Newspaper article The Chronicle (Toowoomba, Australia)

Autumn Equinox Brings Seasonal Change

Newspaper article The Chronicle (Toowoomba, Australia)

Autumn Equinox Brings Seasonal Change

Article excerpt

ONE of the things I love most about living in a temperate climate is that we get to experience four traditional seasons.

You only need to look out the window at this time of year for a reminder - the leaves are turning - and while global warming will have an effect on our climate, it's reassuring to know that unless it can tilt the earth's axis, the timing of the seasons will remain constant for all the years to come.

Today, March 20, is the autumn equinox. It's the official start of the autumn season (March 1 is just for convenience), and in scientific terms, it means that the earth's poles are an equal distance from the sun.

Today we experience about 12 hours of day and 12 hours of night.

From today, the earth's South Pole will gradually tilt away from the sun, shortening our days until the winter solstice arrives on June 21.

Then the days will again grow longer until the summer solstice.

Then the ancient cycle will repeat. And repeat. And repeat. They say nothing in life is certain except death and taxes.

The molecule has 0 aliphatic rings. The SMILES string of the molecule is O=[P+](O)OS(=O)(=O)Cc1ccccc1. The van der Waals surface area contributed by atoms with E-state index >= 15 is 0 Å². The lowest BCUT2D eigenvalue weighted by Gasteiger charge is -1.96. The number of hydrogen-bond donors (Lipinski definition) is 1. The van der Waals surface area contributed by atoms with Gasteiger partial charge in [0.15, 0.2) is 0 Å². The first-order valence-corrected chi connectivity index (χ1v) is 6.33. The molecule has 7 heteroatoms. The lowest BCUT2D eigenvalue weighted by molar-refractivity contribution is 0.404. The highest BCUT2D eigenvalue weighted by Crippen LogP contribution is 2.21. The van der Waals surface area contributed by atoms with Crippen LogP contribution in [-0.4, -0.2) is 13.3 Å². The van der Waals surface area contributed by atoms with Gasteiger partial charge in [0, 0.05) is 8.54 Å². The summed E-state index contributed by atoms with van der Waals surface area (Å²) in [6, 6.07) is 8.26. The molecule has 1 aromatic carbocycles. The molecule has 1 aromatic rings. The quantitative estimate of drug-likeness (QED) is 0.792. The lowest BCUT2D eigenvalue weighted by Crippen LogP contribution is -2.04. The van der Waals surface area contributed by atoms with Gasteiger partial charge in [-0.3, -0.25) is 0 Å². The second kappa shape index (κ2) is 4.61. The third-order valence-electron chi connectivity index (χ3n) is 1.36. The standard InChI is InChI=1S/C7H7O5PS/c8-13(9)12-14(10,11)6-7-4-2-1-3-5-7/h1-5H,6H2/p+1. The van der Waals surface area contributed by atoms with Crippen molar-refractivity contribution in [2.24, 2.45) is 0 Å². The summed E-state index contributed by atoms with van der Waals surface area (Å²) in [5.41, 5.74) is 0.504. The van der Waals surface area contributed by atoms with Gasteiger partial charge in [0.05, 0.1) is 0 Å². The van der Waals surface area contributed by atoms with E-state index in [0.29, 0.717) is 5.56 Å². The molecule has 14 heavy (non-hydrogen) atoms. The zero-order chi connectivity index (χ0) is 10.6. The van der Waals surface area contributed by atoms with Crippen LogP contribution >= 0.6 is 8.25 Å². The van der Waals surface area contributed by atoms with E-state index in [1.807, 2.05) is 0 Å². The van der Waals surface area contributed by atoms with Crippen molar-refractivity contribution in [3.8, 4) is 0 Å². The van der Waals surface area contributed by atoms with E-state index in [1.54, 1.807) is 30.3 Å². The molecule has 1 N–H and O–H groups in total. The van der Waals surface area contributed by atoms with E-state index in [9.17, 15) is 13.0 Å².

When Benjamin Franklin coined the phrase, he forgot about the seasons.

The role seasonal change has on plants is varied.

Flora originating from tropical climates tend to be responsive to periods of wet and dry.

Lots of Australian plants show these tendencies, and many of those indigenous to our area will flower and seed just prior to our wet season in summer.

Other plants respond primarily to temperature, needing a period of cold weather to initiate flowering (vernalisation).

Plants growing closer to the poles, however, tend to be responsive to day length.

The fancy term for this is "photoperiodism".

It's all still a bit of a mystery to scientists, so let's consider how it works in gardening terms: Photoperiodism basically means that some plants are long day length, forming flowers as the days grow longer, and some are short day length, forming flowers as the days grow shorter.

Others are day length neutral.

Onions illustrate this response to day length perfectly. Short day varieties form bulbs after the summer solstice as the days are getting shorter (and night grows longer). …

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